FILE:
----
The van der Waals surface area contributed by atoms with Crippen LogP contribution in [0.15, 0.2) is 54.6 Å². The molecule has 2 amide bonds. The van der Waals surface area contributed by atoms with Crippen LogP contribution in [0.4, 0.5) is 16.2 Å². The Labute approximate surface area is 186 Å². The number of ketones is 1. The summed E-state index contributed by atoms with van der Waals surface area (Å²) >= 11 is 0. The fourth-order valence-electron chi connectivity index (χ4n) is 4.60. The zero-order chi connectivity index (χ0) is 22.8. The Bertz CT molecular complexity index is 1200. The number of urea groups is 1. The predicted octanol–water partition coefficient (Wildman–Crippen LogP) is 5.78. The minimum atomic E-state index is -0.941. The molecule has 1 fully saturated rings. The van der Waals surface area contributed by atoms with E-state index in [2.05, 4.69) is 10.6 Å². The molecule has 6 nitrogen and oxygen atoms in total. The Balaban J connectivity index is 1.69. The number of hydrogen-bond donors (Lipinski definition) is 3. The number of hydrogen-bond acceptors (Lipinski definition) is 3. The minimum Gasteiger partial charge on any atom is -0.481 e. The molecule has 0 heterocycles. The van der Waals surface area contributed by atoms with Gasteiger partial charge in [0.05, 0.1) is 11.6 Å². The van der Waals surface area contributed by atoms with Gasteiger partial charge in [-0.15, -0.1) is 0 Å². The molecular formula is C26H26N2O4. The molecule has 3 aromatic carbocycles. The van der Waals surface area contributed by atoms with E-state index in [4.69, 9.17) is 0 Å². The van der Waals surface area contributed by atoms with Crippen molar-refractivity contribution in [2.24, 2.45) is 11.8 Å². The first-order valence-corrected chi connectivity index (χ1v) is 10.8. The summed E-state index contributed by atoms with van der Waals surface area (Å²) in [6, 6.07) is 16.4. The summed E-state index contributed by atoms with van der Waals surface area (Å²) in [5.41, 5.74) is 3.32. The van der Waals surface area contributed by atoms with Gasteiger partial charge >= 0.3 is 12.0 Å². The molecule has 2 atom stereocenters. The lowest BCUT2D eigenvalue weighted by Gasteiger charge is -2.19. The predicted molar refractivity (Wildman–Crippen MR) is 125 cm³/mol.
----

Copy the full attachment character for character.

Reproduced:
The van der Waals surface area contributed by atoms with Crippen LogP contribution in [0.15, 0.2) is 54.6 Å². The molecule has 2 amide bonds. The van der Waals surface area contributed by atoms with Crippen LogP contribution in [0.4, 0.5) is 16.2 Å². The Labute approximate surface area is 186 Å². The number of ketones is 1. The summed E-state index contributed by atoms with van der Waals surface area (Å²) >= 11 is 0. The fourth-order valence-electron chi connectivity index (χ4n) is 4.60. The zero-order chi connectivity index (χ0) is 22.8. The Bertz CT molecular complexity index is 1200. The number of urea groups is 1. The predicted octanol–water partition coefficient (Wildman–Crippen LogP) is 5.78. The minimum atomic E-state index is -0.941. The molecule has 1 fully saturated rings. The van der Waals surface area contributed by atoms with E-state index in [2.05, 4.69) is 10.6 Å². The molecule has 6 nitrogen and oxygen atoms in total. The Balaban J connectivity index is 1.69. The number of hydrogen-bond donors (Lipinski definition) is 3. The number of hydrogen-bond acceptors (Lipinski definition) is 3. The minimum Gasteiger partial charge on any atom is -0.481 e. The molecule has 0 heterocycles. The van der Waals surface area contributed by atoms with Gasteiger partial charge in [0.05, 0.1) is 11.6 Å². The van der Waals surface area contributed by atoms with Gasteiger partial charge in [-0.15, -0.1) is 0 Å². The molecular formula is C26H26N2O4. The molecule has 3 aromatic carbocycles. The van der Waals surface area contributed by atoms with E-state index in [4.69, 9.17) is 0 Å². The van der Waals surface area contributed by atoms with Crippen molar-refractivity contribution in [2.24, 2.45) is 11.8 Å². The first-order valence-corrected chi connectivity index (χ1v) is 10.8. The summed E-state index contributed by atoms with van der Waals surface area (Å²) in [6, 6.07) is 16.4. The summed E-state index contributed by atoms with van der Waals surface area (Å²) in [5.41, 5.74) is 3.32. The van der Waals surface area contributed by atoms with Gasteiger partial charge >= 0.3 is 12.0 Å². The molecule has 2 atom stereocenters. The lowest BCUT2D eigenvalue weighted by Gasteiger charge is -2.19. The predicted molar refractivity (Wildman–Crippen MR) is 125 cm³/mol.